The National Academy of Sciences called Thursday for sweeping changes in the pricing, sale and promotion of prescription drugs to make lifesaving treatments more affordable without discouraging the development of new medicines. The federal government should negotiate drug prices with manufacturers, the academy said, an idea pushed by Democrats for years, embraced by President Trump during the 2016 campaign, but opposed by congressional Republicans. The government, it said, should also deny tax deductions for drug advertising aimed at consumers and set annual limits on out-of-pocket drug costs for Medicare beneficiaries.“Consumer access to effective and affordable medicines is an imperative for public health, social equity and economic development,” a panel of 17 experts said in a report issued by the academy. “However, this imperative is not being adequately served by the biopharmaceutical sector today.”


Washington State Dept. of Ag favors tagging every cow with radio ID

Capital Press | Posted on December 2, 2017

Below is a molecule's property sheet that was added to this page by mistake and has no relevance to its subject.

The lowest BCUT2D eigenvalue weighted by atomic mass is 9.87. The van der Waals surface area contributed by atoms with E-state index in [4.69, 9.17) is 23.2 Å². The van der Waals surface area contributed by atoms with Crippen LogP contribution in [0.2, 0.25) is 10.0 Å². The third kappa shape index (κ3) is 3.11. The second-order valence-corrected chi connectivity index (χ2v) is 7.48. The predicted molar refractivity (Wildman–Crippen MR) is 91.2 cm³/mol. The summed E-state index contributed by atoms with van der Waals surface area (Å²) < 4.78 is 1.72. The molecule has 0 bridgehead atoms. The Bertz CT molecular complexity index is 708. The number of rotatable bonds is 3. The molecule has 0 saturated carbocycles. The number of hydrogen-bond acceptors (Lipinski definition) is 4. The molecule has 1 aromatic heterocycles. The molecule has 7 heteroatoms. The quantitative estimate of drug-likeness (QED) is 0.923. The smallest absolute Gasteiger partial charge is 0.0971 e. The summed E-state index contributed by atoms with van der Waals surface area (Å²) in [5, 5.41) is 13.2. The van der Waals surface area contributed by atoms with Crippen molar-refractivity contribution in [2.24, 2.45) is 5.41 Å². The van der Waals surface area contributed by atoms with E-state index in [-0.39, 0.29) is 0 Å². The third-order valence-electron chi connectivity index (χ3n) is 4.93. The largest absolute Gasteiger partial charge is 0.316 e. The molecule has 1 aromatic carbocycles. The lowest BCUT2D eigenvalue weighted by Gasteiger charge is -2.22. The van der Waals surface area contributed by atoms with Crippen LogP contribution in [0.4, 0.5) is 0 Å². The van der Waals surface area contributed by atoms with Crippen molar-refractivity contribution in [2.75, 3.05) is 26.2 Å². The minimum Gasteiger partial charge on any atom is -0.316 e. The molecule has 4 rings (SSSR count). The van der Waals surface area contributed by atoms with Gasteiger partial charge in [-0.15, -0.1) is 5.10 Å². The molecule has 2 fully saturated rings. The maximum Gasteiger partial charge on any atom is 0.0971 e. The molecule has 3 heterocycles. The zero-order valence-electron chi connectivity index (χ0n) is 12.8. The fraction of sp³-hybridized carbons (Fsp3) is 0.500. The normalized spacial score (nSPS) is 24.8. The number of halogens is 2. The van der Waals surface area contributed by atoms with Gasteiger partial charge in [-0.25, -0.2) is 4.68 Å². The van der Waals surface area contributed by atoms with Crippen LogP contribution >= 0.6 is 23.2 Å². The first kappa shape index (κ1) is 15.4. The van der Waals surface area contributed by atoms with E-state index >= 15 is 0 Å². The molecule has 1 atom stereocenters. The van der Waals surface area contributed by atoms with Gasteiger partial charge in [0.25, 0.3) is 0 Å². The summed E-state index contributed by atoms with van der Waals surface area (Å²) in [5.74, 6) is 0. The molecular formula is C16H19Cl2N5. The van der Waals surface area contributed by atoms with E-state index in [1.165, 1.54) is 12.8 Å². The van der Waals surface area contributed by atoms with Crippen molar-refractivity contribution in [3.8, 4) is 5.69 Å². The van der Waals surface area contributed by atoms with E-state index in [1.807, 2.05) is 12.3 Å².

The Washington State Department of Agriculture may adopt rules requiring producers to tag every cow with radio-frequency identification, a level of electronic monitoring opposed by some ranchers. The department says the tags will help follow a cow from birth to slaughter, aiding animal-health officials to speedily respond to diseases and bringing the state in line with coming USDA standards.“These (the rules) are all intended to track an animal within hours rather than within days,” State Veterinarian Brian Joseph told the Senate Agriculture Committee Nov. 14. “It’s very important we be able to do that rapidly because the more rapidly we can do that, the less economic impact there is.”WSDA continues to work on its ability to trace animal diseases more than a dozen years after the first U.S. case of bovine spongiform encephalopathy appeared in Washington, The state currently records changes in livestock ownership, though the department says the system, partly based on self-reporting of sales, has gaps.WSDA reports that only 5 percent of the state’s beef cows now have radio-frequency identification. Although 80 percent of dairy cows are electronically tagged, they come from a minority, 40 percent, of the dairies.The department envisions that by no later than 2023 every ranch, dairy and farm with cattle will have a “premises identification number” and that every cow that leaves the premises will have a radio tag.